The Glaze Mystery..

Porcelain Sui glaze Jar
When I first started working with ceramics I thought glazes were not interesting, being way too bold and fat, hiding the purity of form and the pulsating quality of the wet clay. 
For many years I turned to sculpture and thought ceramics too limiting as I felt the glazes stifled the form. 

Then seeing the ancient Raku bowls, the Sung and the Chosun Pots, I realised how mistaken I was! 
I then  tirelssly tryed to make glazes that could generate an emotional response. 
Ceramic surfaces, like fabric are limitless in their appeal.. 
I believe their very nature is somewhat 'mysterious' and can trigger wonder, and emotion.
 I believe pots can hold an 'essence' . 
glaze is like skin- the interface- the point of contact drawing the viewer in, inviting us to touch..


In this case a sensual milkyness, something soft that seems palpable, fluid, tender yet firm. 
The other day I sent a bowl to Taiwan for Stephane from the blog Teamasters.

The glaze was a duck egg white that has hints of blue to it,
 based on my reseach into the ancient White chinese glazes.
 I have been working on this glaze for five years.

I have now made this glaze even softer by calcinating the China clay I use in the glaze.
 I don't think I will change much to it now. Probably my finest glaze!



Philippe m'a envoyé une photo d'une dégustation de Long Jin en Herbe ..

Heureux de voire mes pièces utilisées.

Sung Dynasty - Timeless & Contemporary..

I thought you might all enjoy a bit of writing about what makes Sung Ceramics so fascinating.
Like the sculpture of Constantin Brancusi, these ancient pots seem to capture so much essence in their simplicity. With the Korean Chosun dynasty pots, made at about the same time, they never seem to loose their grip on me. I've been sucked in .. and will forever continue to be inspired by them.

This piece has flown off to its owner in Taiwan.

"Chinese Ceramics of the Sung Dynasty are probably the classic expression not only of ceramic art in China, but in all the world. By classic we mean that the ceramics of the Sung achieved a unity of the essentials of the ceramic art which has never been surpassed. 

Shape, potting techniques, glaze, from both an aesthetic and chemical standpoint, the techniques of using the materials and firing them were all unified at the highest level. 

The result was a flawless series of wares which still commands the respect and admiration as well as the despair of the modern potter.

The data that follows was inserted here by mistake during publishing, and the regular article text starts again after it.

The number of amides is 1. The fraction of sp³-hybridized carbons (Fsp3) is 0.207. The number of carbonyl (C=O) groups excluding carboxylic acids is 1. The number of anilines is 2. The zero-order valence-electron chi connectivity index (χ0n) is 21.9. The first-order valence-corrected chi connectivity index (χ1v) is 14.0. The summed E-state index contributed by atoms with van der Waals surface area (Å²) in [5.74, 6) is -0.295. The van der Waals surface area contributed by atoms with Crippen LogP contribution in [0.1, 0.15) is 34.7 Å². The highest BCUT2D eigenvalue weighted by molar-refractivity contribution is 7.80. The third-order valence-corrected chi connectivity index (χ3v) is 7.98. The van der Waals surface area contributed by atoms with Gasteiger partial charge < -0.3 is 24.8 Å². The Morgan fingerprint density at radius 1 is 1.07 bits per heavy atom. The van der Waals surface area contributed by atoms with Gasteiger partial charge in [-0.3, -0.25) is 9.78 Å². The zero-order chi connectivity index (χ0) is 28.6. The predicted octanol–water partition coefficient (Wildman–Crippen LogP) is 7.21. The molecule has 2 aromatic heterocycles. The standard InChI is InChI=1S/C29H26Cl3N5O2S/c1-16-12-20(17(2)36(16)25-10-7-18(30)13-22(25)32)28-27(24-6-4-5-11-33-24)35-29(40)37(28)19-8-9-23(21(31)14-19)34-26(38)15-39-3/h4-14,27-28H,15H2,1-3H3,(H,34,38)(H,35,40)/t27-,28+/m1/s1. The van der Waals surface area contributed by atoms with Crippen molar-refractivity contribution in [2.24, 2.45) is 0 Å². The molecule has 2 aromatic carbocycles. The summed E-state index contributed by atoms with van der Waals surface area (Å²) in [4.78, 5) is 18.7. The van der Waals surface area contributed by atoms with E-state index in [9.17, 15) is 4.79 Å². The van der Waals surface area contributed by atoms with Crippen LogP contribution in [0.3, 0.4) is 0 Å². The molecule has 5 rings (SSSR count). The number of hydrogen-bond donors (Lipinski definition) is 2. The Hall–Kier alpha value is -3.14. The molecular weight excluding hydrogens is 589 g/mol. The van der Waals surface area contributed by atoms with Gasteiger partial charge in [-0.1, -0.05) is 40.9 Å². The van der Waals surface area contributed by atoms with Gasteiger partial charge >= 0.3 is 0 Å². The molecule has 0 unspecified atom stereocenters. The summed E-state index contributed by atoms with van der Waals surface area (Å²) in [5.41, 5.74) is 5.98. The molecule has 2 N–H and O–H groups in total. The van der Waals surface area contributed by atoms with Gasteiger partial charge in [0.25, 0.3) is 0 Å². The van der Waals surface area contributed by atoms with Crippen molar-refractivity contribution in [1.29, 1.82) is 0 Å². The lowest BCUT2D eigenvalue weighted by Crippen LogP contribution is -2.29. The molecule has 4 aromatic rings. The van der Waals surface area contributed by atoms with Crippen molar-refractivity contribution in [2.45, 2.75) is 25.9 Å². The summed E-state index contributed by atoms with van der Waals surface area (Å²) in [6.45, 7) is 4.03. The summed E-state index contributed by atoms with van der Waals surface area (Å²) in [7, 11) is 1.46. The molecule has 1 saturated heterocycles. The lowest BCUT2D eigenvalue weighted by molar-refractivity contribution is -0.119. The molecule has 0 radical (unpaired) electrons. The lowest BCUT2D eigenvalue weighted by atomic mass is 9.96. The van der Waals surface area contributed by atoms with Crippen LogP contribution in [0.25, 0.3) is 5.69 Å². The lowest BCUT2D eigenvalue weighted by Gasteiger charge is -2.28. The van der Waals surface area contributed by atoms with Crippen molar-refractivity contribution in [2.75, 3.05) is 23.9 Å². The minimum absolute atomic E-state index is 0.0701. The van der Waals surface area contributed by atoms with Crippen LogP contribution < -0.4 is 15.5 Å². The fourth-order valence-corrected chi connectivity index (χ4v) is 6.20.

In general, the shapes of the Sung Dynasty wares are extremely simple. They tend to be subtle, one form flowing into an other, in contrast to the ceramics of the Tang Dynasty and earlier. While one can speak of the neck, body and foot of a Tang ceramic, it is very difficult to know in many Sung wares where the neck commences, the body leaves off, or the foot begins.  One form flows with ease into the other, producing a unified effect. The glazes of Sung ceramics tend to be monochromatic and have surfaces that are usually rather soft and mat. They appear to be an integral part of the form of the ceramic object and have wondrous depth and texture inviting the spectator to touch. 

This was achieved by a pragmatic chemistry which, while not skilled or knowledgeable from the stand point of formulas or modern chemical processes, achieved by trial and error a very high level of chemical technique. 

Fortunatly their chemical method was not prefect, and consequently their glazes have enough imperfections in the form of chemical impurities to relieve the effect of the glaze from that hard and bright single  colour effect so characteristic of later chinese porcelains. 

The ornament used on Sung ceramic wares was, with the exception of one class, very spare, chaste, and subdued when used at all. Often the ornament was incised or carved on the body before the application of the glaze, which served to hide the ornament to a certain extent, allowing the form of the vessel to dominate the decoration. "Sherman Lee ex-Cleveland Museum Director. 

Celadon Tea set




2 teacups neither small nor too large, confortable for all teas. 
Sencha, Darjeeling, Red tea, Pu ehr, Oloong ..this is the most versatile shape. 
 Celadon Pitcher & Teaboat. 
A used water bowl in Cealdon is also available. 

Please email me for prices and availability. Made to order 3 weeks till delivery.

mrmfrancois@gmail.com 

Set en Celadon 
2 tasses à Thé  ni trop grandes ni petites, ces tasses sont adaptées pour tous Thés. 
Bateau à thé et Pichet Celadon. Un bol à eaux usées est aussi disponible. 

Passez moi un mail pour le prix. Temps de livraison 3 semaines. 
(photo credit Paul Mounsey)

3 Chawans

Ash glazed Chawan Teabowl
Black Seto Teabowl Chi'en shape
Chestnut Ash Teabowl Michel Francois

These 3 Teabowls are flying off to New York. I know they will be cherished..
(photo credit Paul Mounsey)